Ann Woo

The genre-juxtaposing, emerging fine art photographer speaks to us about her suspicion of meanings in photography

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Ann Woo divides her time between two towering cities; born and raised in Hong Kong, she completed a BA in fashion design on home soil, then continent-hopped to study at the New York International Centre for Photography and thereafter began practicing as a fine art photographer. Woo displays a distinctive style; measured and minimalistic, her photos emanate a sense of appreciation for ideal. With an impeccable eye for colour and attention to detail, her images feature miscellaneous subjects that range from playing cards to caves.

Her photographic approach encompasses a range of genres; within her selective portfolio portraiture, landscape and still life shots lie juxtaposed amongst one another. To the viewer, Ann’s work is seemingly conceptual and meditative, however, she is hugely preoccupied with upholding absolute objectivity in her images and the question of representation in the photographic process remains at the forefront of her work. We caught up with Ann in Hong Kong, to find out more about her practice…

Dazed Digital: What draws you to photography?
Ann Woo:
I tend to have an obsession in looking at beautiful things. Photography makes it possible for me to look at these things over and over again.

DD: Are there any ideas you communicate implicitly or explicitly in your photos?
Ann Woo: I do not try to communicate any ideas, neither implicitly nor explicitly. I try to avoid any pre-constructed meanings in photographs. I choose to photograph things that I’m simply fond of looking at and I would analyze these impulses afterwards. In other words, if a photograph of mine somehow attracted a person’s gaze, and that person happened to ask questions about it, I would be happy to explain the process of my thinking or impulses. I have never believed that photographs can carry any meanings, and at the same time I feel suspicious about intentions behind meanings in photographs.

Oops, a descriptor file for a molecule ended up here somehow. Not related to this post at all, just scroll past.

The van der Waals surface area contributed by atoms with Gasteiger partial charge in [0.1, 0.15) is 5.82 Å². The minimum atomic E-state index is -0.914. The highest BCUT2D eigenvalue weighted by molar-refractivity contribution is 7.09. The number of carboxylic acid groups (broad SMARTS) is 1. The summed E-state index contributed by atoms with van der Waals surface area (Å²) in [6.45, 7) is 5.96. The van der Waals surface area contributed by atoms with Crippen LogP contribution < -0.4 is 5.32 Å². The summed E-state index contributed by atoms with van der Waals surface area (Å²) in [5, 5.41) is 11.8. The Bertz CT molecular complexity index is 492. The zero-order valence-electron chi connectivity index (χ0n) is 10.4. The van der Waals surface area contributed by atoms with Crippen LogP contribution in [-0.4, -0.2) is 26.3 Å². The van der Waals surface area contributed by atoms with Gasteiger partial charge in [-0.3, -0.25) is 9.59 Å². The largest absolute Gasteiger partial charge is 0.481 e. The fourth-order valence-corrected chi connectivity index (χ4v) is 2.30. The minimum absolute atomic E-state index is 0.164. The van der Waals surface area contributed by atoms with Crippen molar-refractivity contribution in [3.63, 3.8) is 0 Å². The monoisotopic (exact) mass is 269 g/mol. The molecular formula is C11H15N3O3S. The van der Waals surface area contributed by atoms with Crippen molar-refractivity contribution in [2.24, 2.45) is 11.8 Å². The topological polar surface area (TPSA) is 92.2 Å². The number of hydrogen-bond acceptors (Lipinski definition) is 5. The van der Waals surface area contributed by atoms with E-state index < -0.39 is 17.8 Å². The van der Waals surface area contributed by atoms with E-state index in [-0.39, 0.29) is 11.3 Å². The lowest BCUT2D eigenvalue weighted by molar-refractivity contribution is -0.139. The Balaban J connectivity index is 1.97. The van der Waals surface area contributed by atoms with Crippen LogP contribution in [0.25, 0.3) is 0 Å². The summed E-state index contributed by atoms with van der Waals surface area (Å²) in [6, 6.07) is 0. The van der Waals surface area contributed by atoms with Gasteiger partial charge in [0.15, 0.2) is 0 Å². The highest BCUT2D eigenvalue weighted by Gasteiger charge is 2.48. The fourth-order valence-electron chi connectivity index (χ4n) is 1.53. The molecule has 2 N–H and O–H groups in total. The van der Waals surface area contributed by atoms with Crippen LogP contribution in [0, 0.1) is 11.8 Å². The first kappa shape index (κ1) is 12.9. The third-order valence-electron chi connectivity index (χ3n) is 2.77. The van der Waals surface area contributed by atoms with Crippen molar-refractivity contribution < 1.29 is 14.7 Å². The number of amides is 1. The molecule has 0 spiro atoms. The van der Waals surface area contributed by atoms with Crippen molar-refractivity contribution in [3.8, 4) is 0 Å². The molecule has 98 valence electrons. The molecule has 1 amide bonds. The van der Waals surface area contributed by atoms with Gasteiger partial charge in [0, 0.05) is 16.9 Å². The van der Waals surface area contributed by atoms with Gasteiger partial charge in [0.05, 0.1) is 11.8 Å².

DD: Which photographers do you admire?
Ann Woo:
Bernd and Hilla Becher, Thomas Struth, Hiroshi Sigimoto etc. 

DD: Would you say that a photograph is an opinion?
Ann Woo: No, a photograph is a photograph, a 3 dimensional object with a two dimensional image sitting on one side of the object. People have opinions. Sometimes, a person might have opinions about a photograph – but not necessarily.

DD: Do you prefer shooting with film or digital and why?
Ann Woo:
I prefer shooting on films for my own work. I feel fortunate enough to be at a time when film and processing are still available. Films and cameras have the unique ability to capture moments in the most objective way (not including the process of printing negatives on photo papers. Also, it is important to remember that it is always ‘the person’ who gives subjective meanings to photographs.)

DD: What’s next?
Ann Woo: In the near future – I will be involved in a group show called “Always the Young Strangers” coming up soon at Higher Pictures in New York, from May 19 to July 9. For my own works – there will be more sunsets, more playing cards, more flowers and more landscapes coming up soon.

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